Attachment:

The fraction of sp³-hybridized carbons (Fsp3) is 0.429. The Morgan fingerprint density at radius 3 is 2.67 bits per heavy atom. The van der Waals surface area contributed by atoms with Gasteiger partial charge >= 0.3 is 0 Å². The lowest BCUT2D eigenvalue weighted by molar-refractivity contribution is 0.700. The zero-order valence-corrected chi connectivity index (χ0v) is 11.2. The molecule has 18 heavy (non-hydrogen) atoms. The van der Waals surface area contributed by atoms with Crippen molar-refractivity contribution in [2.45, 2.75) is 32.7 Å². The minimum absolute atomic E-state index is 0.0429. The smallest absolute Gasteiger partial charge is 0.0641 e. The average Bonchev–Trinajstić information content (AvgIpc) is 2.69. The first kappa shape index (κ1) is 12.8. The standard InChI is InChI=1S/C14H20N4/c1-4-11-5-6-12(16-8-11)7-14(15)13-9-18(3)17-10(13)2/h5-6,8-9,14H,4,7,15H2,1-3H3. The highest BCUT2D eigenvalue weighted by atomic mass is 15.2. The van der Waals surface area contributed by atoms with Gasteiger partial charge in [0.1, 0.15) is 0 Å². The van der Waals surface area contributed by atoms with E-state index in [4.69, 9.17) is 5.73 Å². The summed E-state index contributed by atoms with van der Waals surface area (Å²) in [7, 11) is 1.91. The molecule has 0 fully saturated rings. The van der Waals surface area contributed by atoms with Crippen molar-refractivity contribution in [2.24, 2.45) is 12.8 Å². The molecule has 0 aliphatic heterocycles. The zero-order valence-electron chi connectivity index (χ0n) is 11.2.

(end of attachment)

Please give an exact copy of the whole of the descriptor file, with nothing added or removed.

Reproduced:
The fraction of sp³-hybridized carbons (Fsp3) is 0.429. The Morgan fingerprint density at radius 3 is 2.67 bits per heavy atom. The van der Waals surface area contributed by atoms with Gasteiger partial charge >= 0.3 is 0 Å². The lowest BCUT2D eigenvalue weighted by molar-refractivity contribution is 0.700. The zero-order valence-corrected chi connectivity index (χ0v) is 11.2. The molecule has 18 heavy (non-hydrogen) atoms. The van der Waals surface area contributed by atoms with Crippen molar-refractivity contribution in [2.45, 2.75) is 32.7 Å². The minimum absolute atomic E-state index is 0.0429. The smallest absolute Gasteiger partial charge is 0.0641 e. The average Bonchev–Trinajstić information content (AvgIpc) is 2.69. The first kappa shape index (κ1) is 12.8. The standard InChI is InChI=1S/C14H20N4/c1-4-11-5-6-12(16-8-11)7-14(15)13-9-18(3)17-10(13)2/h5-6,8-9,14H,4,7,15H2,1-3H3. The highest BCUT2D eigenvalue weighted by atomic mass is 15.2. The van der Waals surface area contributed by atoms with Gasteiger partial charge in [0.1, 0.15) is 0 Å². The van der Waals surface area contributed by atoms with E-state index in [4.69, 9.17) is 5.73 Å². The summed E-state index contributed by atoms with van der Waals surface area (Å²) in [7, 11) is 1.91. The molecule has 0 fully saturated rings. The van der Waals surface area contributed by atoms with Crippen molar-refractivity contribution in [2.24, 2.45) is 12.8 Å². The molecule has 0 aliphatic heterocycles. The zero-order valence-electron chi connectivity index (χ0n) is 11.2.